Again and again I dropped down a steep left-hand slope and crossed to the right side of the creek, thinking this might be the place, only to find the trail recrossing to the left side again. Finally I reached a point where the left-hand wall of the canyon seemed to come to an end. The trail crossed the creek and climbed a short ways to where it was blocked by deadfall, with no visible tread beyond. I unshouldered my pack, sat on the big log blocking the trail, pulled out my map, and saw that I’d in fact reached my goal – this was the base of the trail to the ridge top! A short distance up the canyon was the top of the main stem of the creek, where three major tributaries came in from west, north, and east.

What a canyon! This was definitely the rockiest, most spectacular place I’d found in these mountains. And once you knew what to expect, it was surprisingly easy to hike.

It was getting late. I wasn’t even sure how many miles I had to hike back, let alone whether the return hike would be easier now I’d done it once. My only hope was that I’d reach the main trail in time to use my headlamp, because there was no way I could find all those buried cairns after dark.

The return did prove to be easier. I stopped and dispersed the campfire on the trail, and restored it as best I could. We’re expecting rain this week, so that should help finish the job.

On the long hike down the canyon, I realized I preferred this to all the other actively maintained and “recently cleared” trails I normally use. This trail has just enough tread and markers for me to be able to follow it, without being easy for other hikers. I didn’t see a single human footprint on the trail, and hopefully mine will quickly wash away. The old hiking trail is basically just a really good game trail at this point. I’d like to keep it a secret for me and the bears.

In the end, the sun set nearly a half hour before I reached the main trail, but my eyes adjusted to the gradually falling darkness so that I didn’t even have to use my headlamp climbing out of the canyon.

On the 20-mile drive down the mesa, I stopped when I realized the night was as dark as it was going to get.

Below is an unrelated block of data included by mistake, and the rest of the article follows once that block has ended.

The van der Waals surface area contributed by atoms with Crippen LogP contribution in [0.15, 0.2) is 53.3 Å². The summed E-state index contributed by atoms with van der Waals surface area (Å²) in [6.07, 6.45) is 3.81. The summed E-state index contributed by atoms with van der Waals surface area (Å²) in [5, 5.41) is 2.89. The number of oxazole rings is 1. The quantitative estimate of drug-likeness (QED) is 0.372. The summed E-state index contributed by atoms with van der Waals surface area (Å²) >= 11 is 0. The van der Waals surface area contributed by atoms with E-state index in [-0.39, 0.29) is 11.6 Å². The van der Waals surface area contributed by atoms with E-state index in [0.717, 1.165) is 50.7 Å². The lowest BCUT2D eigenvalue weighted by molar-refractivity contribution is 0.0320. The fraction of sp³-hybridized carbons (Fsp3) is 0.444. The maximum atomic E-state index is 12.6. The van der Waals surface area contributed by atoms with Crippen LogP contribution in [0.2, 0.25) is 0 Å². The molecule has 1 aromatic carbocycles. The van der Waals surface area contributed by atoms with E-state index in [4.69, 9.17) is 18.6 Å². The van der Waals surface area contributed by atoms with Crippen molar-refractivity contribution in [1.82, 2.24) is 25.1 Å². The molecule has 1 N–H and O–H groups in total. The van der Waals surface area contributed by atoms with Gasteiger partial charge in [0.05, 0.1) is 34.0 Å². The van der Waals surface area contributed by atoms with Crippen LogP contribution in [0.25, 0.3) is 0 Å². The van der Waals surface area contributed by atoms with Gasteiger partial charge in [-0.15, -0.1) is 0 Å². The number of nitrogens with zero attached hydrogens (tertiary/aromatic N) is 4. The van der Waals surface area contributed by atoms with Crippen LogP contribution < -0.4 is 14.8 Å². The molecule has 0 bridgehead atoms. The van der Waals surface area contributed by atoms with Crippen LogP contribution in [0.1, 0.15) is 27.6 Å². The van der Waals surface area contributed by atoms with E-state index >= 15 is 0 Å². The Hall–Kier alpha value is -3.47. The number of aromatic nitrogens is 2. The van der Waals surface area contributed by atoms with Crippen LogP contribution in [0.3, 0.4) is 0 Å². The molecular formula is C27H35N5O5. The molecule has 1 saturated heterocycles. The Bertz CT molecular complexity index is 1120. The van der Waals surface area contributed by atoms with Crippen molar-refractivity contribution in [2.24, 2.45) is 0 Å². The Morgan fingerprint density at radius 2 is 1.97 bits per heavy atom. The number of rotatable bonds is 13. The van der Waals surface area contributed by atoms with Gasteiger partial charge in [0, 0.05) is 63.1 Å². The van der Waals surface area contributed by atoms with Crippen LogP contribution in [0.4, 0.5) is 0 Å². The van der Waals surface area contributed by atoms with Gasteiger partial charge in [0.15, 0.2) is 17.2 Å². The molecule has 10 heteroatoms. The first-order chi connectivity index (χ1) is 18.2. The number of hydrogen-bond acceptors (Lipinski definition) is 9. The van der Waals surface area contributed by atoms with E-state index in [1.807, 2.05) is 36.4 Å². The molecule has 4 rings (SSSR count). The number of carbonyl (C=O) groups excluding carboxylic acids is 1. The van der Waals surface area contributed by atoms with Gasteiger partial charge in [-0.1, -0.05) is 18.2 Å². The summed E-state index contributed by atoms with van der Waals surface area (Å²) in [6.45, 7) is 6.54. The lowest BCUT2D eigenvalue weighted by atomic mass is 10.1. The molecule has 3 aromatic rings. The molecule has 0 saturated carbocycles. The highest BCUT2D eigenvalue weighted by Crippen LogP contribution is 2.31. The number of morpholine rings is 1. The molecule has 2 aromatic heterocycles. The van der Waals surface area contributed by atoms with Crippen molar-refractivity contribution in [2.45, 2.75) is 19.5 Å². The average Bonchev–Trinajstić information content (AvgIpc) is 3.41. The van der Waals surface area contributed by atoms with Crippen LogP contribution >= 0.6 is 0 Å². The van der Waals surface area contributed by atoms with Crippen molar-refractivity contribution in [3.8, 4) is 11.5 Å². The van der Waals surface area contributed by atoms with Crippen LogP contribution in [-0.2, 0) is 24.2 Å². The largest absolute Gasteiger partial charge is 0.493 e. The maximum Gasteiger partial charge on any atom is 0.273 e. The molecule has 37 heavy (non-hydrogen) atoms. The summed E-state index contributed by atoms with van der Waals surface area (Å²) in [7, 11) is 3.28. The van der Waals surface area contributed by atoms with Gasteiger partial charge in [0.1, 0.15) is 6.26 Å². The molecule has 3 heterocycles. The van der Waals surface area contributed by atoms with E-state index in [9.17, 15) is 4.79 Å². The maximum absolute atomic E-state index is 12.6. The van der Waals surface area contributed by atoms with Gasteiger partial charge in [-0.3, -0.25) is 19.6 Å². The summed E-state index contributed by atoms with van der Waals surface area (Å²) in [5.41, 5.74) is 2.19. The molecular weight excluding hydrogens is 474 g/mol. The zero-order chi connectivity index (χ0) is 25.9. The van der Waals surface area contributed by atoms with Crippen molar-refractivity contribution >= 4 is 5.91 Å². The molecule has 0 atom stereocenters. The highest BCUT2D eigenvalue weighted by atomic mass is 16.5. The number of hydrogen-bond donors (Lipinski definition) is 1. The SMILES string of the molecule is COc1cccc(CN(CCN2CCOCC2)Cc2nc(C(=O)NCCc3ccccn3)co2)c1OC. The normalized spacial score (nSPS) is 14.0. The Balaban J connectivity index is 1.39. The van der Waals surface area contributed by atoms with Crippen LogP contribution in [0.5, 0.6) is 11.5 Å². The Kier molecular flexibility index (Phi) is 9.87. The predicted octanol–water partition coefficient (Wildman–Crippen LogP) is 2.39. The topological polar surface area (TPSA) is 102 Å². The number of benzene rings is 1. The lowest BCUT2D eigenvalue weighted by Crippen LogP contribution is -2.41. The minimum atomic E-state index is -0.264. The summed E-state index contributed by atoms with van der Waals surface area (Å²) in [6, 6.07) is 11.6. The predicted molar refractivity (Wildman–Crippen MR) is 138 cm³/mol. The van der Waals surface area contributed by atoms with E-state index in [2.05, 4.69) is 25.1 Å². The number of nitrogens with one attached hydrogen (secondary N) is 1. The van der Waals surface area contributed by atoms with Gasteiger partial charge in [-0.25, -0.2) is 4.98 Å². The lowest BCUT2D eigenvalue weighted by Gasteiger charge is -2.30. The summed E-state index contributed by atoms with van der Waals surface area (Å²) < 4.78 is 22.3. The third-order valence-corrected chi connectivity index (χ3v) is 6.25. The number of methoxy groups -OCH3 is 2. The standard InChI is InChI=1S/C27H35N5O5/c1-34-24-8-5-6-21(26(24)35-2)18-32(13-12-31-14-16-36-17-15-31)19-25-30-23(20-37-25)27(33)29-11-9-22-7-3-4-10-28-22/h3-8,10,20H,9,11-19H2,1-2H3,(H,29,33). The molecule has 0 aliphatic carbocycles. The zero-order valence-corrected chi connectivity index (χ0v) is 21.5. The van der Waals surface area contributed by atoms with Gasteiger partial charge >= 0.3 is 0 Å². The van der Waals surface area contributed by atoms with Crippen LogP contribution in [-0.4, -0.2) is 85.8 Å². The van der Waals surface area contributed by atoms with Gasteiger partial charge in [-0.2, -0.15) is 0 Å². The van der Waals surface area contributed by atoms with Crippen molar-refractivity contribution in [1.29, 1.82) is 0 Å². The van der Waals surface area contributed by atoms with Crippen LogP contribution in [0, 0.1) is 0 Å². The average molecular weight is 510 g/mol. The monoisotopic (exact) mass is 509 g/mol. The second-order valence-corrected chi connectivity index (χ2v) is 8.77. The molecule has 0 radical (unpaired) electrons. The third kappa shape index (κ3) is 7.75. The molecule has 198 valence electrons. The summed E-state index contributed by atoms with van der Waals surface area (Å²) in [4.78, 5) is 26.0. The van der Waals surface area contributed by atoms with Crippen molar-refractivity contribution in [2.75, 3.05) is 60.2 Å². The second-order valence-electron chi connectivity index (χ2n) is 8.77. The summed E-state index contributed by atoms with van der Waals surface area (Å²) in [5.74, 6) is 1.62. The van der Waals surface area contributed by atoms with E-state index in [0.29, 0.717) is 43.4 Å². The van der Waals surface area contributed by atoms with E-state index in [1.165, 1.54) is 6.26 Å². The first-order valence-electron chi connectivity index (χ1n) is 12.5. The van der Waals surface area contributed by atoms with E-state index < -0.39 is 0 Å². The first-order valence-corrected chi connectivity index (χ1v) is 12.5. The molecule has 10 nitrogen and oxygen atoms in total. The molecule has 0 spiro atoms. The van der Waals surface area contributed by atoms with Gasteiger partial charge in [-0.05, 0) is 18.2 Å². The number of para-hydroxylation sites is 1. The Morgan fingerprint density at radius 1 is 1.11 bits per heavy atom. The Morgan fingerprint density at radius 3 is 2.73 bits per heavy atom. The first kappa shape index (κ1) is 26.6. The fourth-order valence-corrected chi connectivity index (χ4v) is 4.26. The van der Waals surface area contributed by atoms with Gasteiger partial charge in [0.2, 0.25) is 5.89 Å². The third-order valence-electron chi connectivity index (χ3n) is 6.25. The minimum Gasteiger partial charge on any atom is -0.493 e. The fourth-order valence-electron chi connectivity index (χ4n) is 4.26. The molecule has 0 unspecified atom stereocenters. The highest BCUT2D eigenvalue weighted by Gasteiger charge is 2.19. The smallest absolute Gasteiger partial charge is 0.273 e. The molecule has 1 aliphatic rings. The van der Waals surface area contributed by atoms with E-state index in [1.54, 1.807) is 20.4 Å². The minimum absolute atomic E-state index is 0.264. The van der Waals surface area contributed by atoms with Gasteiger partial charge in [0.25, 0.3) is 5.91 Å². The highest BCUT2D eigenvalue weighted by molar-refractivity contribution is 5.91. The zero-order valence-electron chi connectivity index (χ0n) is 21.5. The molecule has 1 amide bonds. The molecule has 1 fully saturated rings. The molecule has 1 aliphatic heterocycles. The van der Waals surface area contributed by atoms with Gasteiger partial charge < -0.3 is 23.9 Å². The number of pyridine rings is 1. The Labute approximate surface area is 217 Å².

I got out of the vehicle and gazed for a while at the Milky Way arching overhead, picking out the old familiar constellations. Despite living under one of the clearest skies on our continent, since my house fire, I hadn’t had a chance to relish a night sky like this. It felt so good.

No Comments

Unstoppable Urge

Monday, December 13th, 2021: Hikes, Mogollon, Mogollon Mountains, Southwest New Mexico.

Midway through the past week, I’d finally succumbed to another episode of severe back pain – a continuous level 7 on the pain scale – which was then added to the chronic foot inflammation and the burning sensation in my hip – which now seems to be connected to the back thing. I was virtually immobilized for a couple days due to a perfect storm of delays in the healthcare system, then spent another couple of days operating at half capacity on meds.

It takes a week or two for episodes like this to subside, so why would I even consider going for a hike only four days after onset?

Why does the Pope (blank) in the woods?

After all, walking is generally considered good for back pain, although not always in my experience.

Early Sunday morning, the edge-of-your-seat Formula 1 season ended with a bang, with two drivers equal on points, and the young challenger passing the much older 7-time world champion on the last lap, the young driver admitting he’d had a terrible leg cramp at the time. How could I wimp out of a hike when faced with an example like that?